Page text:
A life story, let­ter by let­ter, on stage and on the ra­dio

The Jewish Chronicle - - LIFE - THE­ATRE FRANCINE WHITE

YOU COULD very ac­cu­rately de­scribe Vanessa Rosen­thal as a lady of let­ters. Not just be­cause as an ac­tress she is cur­rently play­ing Doreen in Lady of Let­ters, one of Alan Ben­nett’s Talk­ing Heads at the West York­shire Play­house in Leeds.

How­ever it’s her own work that qual­i­fies her for that ti­tle. Of the 28 plays she’s writ­ten for BBC ra­dio, sev­eral are adap­ta­tions of let­ters, in­clud­ing those of Jane Austen. She was also the co cre­ator of the iconic Writ­ing The Cen­tury, a drama­ti­sa­tion of the his­tory of the 20th Cen­tury told through un­pub­lished let­ters, di­aries and mem­oirs for Woman’s Hour be­tween 2007 and 2014.

Her work has been nom­i­nated for BAFTA awards and one play, set dur­ing the Holo­caust, Ex­changes in Bial­stock, star­ring David Horovitch, was cho­sen to rep­re­sent the BBC at the Eu­ro­pean Broad­cast­ing Union Con­fer­ence, Helsinki 2003. She’s par­tic­u­larly proud of that, she tells me, be­cause it came from her own fam­ily’s story.

“My grand­fa­ther Eleazer Rozen­tal ar­rived here in 1887 aged 21 from Bi­a­lystok. I had gone there in search of my an­ces­tor Her­schel Rozen­tal. My fa­ther spoke of him as a stu­dent and as a brave young man who played his part in the Bi­a­lystok ghetto upris­ing. Later, much later, af­ter my fa­ther had died, I found out that Her­shel was a prom­i­nent ac­tivist in a Zion­ist Youth Group and when the Ger­mans took over the city he fled to the forests with the other par­ti­sans.”

Yet her writ­ing ca­reer was down to chance; her first dream was to be an ac­tress.

“My mother, Hilda, was very briefly a pro­fes­sional ac­tress. She was work­ing at Rusholme Rep com­pany but met my fa­ther, Leonard, who was a GP and quite tra­di­tional; he didn’t want his wife to be an ac­tress. It was sad in a way be­cause she was about to be the lead in a new play, and adap­ta­tion of Wal­ter Green­wood’s book, Love On The Dole.” The part went to a com­plete un­known, the com­pany’s as­sis­tant stage man­ager in the com­pany, one Wendy Hiller who took it to the West End and be­came a star.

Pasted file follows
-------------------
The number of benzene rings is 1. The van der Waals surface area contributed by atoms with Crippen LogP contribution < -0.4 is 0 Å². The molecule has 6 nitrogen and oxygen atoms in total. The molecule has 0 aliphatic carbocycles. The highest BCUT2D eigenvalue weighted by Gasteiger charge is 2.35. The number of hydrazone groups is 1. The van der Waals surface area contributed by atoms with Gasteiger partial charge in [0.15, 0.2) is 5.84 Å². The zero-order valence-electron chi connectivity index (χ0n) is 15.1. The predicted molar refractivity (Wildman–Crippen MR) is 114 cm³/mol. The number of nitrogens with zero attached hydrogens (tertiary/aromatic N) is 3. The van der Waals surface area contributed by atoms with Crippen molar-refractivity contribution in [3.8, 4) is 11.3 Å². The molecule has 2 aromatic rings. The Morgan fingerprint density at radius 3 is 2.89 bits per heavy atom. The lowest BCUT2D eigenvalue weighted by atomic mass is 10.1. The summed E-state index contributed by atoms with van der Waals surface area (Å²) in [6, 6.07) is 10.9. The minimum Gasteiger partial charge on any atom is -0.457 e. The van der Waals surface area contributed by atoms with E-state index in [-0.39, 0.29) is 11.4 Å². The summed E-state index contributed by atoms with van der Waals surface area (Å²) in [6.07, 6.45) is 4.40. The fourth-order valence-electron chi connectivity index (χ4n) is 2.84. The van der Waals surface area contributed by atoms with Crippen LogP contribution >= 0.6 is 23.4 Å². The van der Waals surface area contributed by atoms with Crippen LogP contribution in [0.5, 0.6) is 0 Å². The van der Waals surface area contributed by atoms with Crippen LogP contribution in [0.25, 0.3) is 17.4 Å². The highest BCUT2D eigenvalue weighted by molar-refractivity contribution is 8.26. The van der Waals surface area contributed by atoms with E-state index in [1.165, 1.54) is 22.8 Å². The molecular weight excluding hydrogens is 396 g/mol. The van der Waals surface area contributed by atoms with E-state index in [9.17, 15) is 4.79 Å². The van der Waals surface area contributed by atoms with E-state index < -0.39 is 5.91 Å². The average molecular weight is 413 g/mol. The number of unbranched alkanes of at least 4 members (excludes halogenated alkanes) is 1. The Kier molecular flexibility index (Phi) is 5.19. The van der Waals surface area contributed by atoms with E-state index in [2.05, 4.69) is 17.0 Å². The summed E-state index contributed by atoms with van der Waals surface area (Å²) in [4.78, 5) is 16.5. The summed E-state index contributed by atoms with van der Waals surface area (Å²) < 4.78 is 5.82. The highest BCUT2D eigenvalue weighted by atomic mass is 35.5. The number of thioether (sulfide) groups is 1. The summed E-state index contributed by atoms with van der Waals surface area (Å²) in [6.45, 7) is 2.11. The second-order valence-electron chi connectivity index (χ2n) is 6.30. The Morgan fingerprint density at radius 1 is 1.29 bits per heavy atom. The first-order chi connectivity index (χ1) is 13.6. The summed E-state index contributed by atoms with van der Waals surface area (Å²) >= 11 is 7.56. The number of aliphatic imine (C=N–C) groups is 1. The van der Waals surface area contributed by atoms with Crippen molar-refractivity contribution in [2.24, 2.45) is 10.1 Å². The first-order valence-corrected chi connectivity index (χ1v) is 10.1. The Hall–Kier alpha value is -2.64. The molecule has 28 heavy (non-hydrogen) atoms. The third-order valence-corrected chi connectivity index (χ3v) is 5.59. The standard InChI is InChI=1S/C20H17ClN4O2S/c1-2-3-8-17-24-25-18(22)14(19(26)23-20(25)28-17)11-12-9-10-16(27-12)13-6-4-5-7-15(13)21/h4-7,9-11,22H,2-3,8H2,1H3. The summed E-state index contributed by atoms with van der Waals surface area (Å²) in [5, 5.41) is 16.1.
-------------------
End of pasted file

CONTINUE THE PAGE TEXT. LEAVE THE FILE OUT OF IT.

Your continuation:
Her moth­ers’ love of the­atre never waned and she took her chil­dren, Vanessa and Ju­dith to plays, sur­round­ing them with lit­er­a­ture.

Now a young-look­ing sep­tu­a­ge­nar­ian, grand­mother of five, Rosen­thal was born and brought up in Manch­ester but now lives in Leeds. When she de­clared her in­ten­tion to be an ac­tress, she met with stiff op­po­si­tion from her fa­ther, who in­sisted she get a teach­ing cer­tifi­cate when she went to drama school. Af­ter train­ing she did two years in rep in Sur­rey.

She had to stand up to her fam­ily again when she mar­ried. Her Vanessa Rosen­thal in hus­band, Dr James Walsh, who died ten years ago, was with­out doubt the love of her life but, she says “There was huge op­po­si­tion. Jim was 13 years older than me, di­vorced with­out any chil­dren, and had been very prom­i­nent in the Com­mu­nist Party as a young man. It couldn’t have been worse! They had ev­ery rea­son to not want us to be to­gether. We did get mar­ried though. We had a very small Registry Of­fice wed­ding.”